Where to Eat in Guadalajara: High/Low


A mariachi musician taking a lunch break at Mercado Benito Juarez in Guadalajara (Photo by Brad A. Johnson)

You don’t hear much about it these days, but I just love Guadalajara. I think this is one of the most underrated cities in Mexico. Did you know that Guadalajara was the birthplace of mariachi music? (Yeah, neither did I, until recently.)

I travel to Mexico frequently, but I hadn’t thought much about Guadalajara lately. Hadn’t been there in seven or eight years. But on a recent tequila-tasting trip to Jalisco, I had a chance to spend a bit more time in Guadalajara—and now I can’t wait to go back. The dining scene here seems fantastic on both ends of the spectrum. Although I barely had time to scratch the surface, I did come away with two truly outstanding culinary experiences, one rather upscale and trendy, the other completely lowbrow and traditional.


Lopez Diaz Birrieria at Mercado Benito Juarez (Photo by Brad A. Johnson)

Let’s start with the lowbrow. You’ll definitely want to visit Mercado Benito Juarez in Tlaquepaque, and you might want to make this your very first stop when you arrive into town. Tlaquepaque is often described as a suburb of Guadalajara, but it is best not to think of Tlaquepaque as a “suburb” because that makes it sound far away and inaccessible. It’s actually not far at all from the city center. Getting there is quick and simple. Tlaquepaque was actually founded as a separate town circa 1530, but it was eventually (long ago) swallowed up by Guadalajara and is now one of the city’s most beautiful and charming neighborhoods with some of the area’s best art galleries and artisan boutiques.


Taco at Lopez Diaz Birrieria at Mercado Benito Juarez (Photo by Brad A. Johnson)

Just off the Jardin Hidalgo (Tlaquepaque’s main square), you’ll find the bustling Mercado Benito Juarez (at the corner of calles Obregon and Morelos). This is a classic Mexican mercado with a bustling food court tucked into the basement. This is easily one of the best traditional food courts in Mexico. Head downstairs and get ready to drool. Oh, my god, it smells so good down here. You’ll find dozens of stalls selling all sorts of Mexican food: pozole, tacos, birria, pepian, mole, enchiladas, quesadillas, tortas… Most stalls specialize in just one thing, and they tend to do it very, very well. You’ll want to dine around and sample as many stalls as possible, even though every stall owner will try to convince you to stay put and eat everything on the menu. One of my favorite kiosks is Lopez Diaz Birrieria, which sells excellent tacos filled with birria, which is one of Guadalajara’s more famous dishes. Birria is meat that’s been slow-cooked with smoked chiles and spices until the meat is fork tender and falling apart. They make the birria here with both goat and beef, so you can pick whichever you prefer. I prefer the beef.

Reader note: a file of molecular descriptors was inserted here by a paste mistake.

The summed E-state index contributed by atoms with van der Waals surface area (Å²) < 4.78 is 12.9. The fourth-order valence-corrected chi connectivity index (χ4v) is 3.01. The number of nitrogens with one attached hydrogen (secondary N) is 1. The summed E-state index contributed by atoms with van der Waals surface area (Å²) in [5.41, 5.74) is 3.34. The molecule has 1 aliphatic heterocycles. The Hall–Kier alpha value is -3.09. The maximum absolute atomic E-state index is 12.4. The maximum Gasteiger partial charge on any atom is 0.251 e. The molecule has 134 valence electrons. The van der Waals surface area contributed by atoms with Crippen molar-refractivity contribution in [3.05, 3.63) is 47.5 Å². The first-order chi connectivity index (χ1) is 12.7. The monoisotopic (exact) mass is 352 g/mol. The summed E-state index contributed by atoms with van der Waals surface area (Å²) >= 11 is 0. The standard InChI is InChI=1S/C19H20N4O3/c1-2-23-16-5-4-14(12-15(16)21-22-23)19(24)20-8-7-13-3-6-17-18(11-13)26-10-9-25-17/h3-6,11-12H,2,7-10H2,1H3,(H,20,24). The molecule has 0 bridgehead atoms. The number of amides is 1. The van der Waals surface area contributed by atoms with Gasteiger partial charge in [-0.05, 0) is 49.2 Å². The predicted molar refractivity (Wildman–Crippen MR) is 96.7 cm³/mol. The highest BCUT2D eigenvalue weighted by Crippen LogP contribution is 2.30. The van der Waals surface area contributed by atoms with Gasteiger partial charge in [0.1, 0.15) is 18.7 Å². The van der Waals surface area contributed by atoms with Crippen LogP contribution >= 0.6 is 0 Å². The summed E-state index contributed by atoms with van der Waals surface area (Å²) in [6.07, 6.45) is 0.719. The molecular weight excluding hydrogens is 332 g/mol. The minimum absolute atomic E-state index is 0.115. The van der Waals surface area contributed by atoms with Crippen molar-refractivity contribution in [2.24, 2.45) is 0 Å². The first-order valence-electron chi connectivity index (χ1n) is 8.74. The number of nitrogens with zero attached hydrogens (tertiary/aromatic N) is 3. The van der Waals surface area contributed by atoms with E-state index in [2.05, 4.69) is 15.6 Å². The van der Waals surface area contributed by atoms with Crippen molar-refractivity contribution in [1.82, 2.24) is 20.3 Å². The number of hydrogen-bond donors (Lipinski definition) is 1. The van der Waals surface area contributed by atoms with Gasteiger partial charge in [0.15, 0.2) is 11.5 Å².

Making fresh tortillas to order at Lopez Diaz Birrieria at Mercado Benito Juarez (Photo by Brad A. Johnson)

They press and cook the tortillas on the spot using an antique wooden tortilla press. They make them as they need them and not a minute before—so they’re always incredibly fresh and soft. They also sell the birria in soup form, too, and they even stuff it into quesadillas.


The namesake dish at Pozole Ely at Mercado Benito Juarez (Photo by Brad A. Johnson)